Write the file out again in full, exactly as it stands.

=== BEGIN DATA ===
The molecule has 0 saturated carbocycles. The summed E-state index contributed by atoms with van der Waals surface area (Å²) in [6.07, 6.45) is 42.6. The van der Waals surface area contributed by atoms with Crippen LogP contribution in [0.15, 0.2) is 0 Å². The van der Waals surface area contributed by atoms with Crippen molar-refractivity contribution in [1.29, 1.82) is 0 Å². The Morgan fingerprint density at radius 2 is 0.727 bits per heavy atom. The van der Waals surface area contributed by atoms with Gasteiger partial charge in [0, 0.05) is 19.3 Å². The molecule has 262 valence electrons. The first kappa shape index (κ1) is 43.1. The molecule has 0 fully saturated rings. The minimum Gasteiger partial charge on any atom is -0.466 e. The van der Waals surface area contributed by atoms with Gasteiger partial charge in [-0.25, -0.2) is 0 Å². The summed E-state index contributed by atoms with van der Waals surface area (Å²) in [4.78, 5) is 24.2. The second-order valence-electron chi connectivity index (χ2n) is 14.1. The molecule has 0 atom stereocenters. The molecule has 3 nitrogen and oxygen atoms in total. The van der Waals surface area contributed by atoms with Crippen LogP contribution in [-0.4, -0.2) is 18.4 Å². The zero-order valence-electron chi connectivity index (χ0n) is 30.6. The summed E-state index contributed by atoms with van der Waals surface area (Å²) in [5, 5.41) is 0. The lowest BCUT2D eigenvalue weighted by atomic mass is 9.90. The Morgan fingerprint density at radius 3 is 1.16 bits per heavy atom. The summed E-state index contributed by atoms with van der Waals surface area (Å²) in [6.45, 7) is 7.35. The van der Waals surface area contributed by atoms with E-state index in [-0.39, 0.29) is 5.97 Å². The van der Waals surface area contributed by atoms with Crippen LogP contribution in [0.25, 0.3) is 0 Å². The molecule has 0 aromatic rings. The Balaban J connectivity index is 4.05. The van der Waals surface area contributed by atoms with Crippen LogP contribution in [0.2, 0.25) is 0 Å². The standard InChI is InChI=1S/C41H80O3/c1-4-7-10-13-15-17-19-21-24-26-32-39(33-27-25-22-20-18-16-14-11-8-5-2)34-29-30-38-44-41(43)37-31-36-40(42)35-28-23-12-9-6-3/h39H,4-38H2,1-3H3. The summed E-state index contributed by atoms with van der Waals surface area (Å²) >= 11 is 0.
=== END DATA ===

The molecule has 0 saturated carbocycles. The summed E-state index contributed by atoms with van der Waals surface area (Å²) in [6.07, 6.45) is 42.6. The van der Waals surface area contributed by atoms with Crippen LogP contribution in [0.15, 0.2) is 0 Å². The van der Waals surface area contributed by atoms with Crippen molar-refractivity contribution in [1.29, 1.82) is 0 Å². The Morgan fingerprint density at radius 2 is 0.727 bits per heavy atom. The van der Waals surface area contributed by atoms with Gasteiger partial charge in [0, 0.05) is 19.3 Å². The molecule has 262 valence electrons. The first kappa shape index (κ1) is 43.1. The molecule has 0 fully saturated rings. The minimum Gasteiger partial charge on any atom is -0.466 e. The van der Waals surface area contributed by atoms with Gasteiger partial charge in [-0.25, -0.2) is 0 Å². The summed E-state index contributed by atoms with van der Waals surface area (Å²) in [4.78, 5) is 24.2. The second-order valence-electron chi connectivity index (χ2n) is 14.1. The molecule has 0 atom stereocenters. The molecule has 3 nitrogen and oxygen atoms in total. The van der Waals surface area contributed by atoms with Crippen LogP contribution in [-0.4, -0.2) is 18.4 Å². The zero-order valence-electron chi connectivity index (χ0n) is 30.6. The summed E-state index contributed by atoms with van der Waals surface area (Å²) in [5, 5.41) is 0. The lowest BCUT2D eigenvalue weighted by atomic mass is 9.90. The Morgan fingerprint density at radius 3 is 1.16 bits per heavy atom. The summed E-state index contributed by atoms with van der Waals surface area (Å²) in [6.45, 7) is 7.35. The van der Waals surface area contributed by atoms with E-state index in [-0.39, 0.29) is 5.97 Å². The van der Waals surface area contributed by atoms with Crippen LogP contribution in [0.25, 0.3) is 0 Å². The molecule has 0 aromatic rings. The Balaban J connectivity index is 4.05. The van der Waals surface area contributed by atoms with Crippen LogP contribution in [0.2, 0.25) is 0 Å². The standard InChI is InChI=1S/C41H80O3/c1-4-7-10-13-15-17-19-21-24-26-32-39(33-27-25-22-20-18-16-14-11-8-5-2)34-29-30-38-44-41(43)37-31-36-40(42)35-28-23-12-9-6-3/h39H,4-38H2,1-3H3. The summed E-state index contributed by atoms with van der Waals surface area (Å²) >= 11 is 0.